Two weeks ago I looked at the anti-church views of Philip Pullman in The Golden Compass, which I was teaching in my British Fantasy class. Today I look at Pullman’s well-known dislike of C. S. Lewis’s Narnia Chronicles. Some of that dislike, I’m convinced, stems from Lewis’s handling of children and sin.
When I first started thinking about Pullman’s attacks against Lewis, I wondered whether it was a case of influence anxiety as described by Harold Bloom. Perhaps Pullman was angry with Lewis for writing his fantasy first. After all, their books have many similarities.
For instance, both involve plucky British girls who venture through a portal to have wondrous adventures with talking animals and who battle evil and powerful women. Both draw heavily on the Bible for their imagery.
Take their inclusion of the Book of Genesis, for instance. In The Golden Compass, Lyra’s father reads her a slightly modified version of the temptation in the Garden of Eden. The Magician’s Nephew, meanwhile, draws heavily on the creation story, with Digory introducing sin—in the form of the enchantress Jadis, a.k.a. the White Witch—into the new world. There’s also a temptation scene involving an apple although Digory, unlike Adam, resists taking a bite.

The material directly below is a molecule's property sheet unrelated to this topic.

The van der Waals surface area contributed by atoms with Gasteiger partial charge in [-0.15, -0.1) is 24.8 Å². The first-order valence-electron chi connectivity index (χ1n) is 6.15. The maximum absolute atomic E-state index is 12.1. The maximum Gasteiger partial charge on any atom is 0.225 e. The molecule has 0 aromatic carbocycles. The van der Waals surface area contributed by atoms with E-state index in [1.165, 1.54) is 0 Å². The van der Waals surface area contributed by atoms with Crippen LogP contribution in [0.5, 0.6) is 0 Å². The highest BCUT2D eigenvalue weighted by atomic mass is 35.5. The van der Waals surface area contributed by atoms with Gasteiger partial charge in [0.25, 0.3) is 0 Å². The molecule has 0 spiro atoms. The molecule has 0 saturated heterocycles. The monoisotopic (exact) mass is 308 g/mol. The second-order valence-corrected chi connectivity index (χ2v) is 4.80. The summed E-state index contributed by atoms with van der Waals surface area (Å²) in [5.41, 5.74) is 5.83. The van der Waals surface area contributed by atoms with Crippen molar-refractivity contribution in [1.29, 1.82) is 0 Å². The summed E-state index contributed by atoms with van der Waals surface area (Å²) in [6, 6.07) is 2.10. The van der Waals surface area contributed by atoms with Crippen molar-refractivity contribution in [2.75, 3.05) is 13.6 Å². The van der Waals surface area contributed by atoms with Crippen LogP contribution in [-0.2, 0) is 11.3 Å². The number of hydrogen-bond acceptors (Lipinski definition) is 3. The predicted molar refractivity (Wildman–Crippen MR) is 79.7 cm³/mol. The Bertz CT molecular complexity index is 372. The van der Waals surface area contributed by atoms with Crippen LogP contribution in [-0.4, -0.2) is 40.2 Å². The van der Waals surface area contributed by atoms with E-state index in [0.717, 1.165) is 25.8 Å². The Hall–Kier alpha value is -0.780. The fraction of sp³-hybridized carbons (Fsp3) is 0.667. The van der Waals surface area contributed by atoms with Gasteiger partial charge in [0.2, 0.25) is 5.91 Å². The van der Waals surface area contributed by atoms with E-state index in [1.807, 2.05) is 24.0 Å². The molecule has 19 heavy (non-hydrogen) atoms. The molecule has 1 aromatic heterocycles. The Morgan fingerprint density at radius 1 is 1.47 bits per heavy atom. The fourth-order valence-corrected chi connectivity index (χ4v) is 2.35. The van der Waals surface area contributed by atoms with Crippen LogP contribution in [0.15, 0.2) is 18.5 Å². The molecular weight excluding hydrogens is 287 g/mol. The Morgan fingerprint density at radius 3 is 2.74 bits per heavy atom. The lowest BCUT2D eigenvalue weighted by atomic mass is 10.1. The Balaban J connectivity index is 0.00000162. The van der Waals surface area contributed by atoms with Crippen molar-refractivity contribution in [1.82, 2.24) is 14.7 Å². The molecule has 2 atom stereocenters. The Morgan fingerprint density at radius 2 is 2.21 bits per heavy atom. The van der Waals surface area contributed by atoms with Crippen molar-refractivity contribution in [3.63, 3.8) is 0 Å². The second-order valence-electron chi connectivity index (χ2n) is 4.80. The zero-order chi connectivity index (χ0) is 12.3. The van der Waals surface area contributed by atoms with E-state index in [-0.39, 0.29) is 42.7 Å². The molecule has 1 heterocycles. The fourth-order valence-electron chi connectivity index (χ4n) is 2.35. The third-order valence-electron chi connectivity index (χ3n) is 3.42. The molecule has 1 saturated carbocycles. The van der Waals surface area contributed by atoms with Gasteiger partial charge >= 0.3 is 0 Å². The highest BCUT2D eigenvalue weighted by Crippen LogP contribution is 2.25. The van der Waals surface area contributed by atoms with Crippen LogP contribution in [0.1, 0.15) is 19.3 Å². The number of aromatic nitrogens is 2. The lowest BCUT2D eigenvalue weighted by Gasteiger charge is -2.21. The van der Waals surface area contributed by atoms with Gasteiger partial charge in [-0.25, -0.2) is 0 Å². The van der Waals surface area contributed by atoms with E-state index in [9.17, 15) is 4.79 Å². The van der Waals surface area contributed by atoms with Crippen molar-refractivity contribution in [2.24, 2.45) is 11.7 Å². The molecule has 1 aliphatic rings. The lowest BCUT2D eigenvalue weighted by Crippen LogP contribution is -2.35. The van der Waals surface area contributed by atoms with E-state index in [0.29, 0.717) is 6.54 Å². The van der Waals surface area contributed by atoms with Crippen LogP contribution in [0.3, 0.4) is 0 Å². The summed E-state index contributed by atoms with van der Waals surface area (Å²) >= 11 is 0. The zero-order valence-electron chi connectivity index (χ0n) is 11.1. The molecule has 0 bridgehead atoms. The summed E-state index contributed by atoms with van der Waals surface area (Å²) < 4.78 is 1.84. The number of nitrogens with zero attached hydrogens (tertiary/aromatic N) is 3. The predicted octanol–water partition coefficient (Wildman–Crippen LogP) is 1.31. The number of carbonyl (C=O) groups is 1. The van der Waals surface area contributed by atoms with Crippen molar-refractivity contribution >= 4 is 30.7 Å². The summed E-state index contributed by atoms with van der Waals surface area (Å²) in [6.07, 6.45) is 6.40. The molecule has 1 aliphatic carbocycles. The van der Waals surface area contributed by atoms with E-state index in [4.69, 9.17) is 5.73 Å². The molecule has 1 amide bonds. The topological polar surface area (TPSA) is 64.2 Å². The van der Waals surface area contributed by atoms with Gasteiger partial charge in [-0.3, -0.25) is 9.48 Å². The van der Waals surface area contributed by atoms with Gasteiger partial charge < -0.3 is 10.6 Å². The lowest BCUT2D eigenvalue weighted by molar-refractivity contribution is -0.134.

Pullman doesn’t merely dislike Lewis. He loathes him. He mentions various reasons for this, such as how Lewis has the children die in The Last Battle and how he bars Susan from Narnia heaven for growing into womanhood and putting away her childhood fantasies.
I too felt uncomfortable about these developments. I sense that Pullman’s intense dislike has a deeper cause, however. Here’s my theory.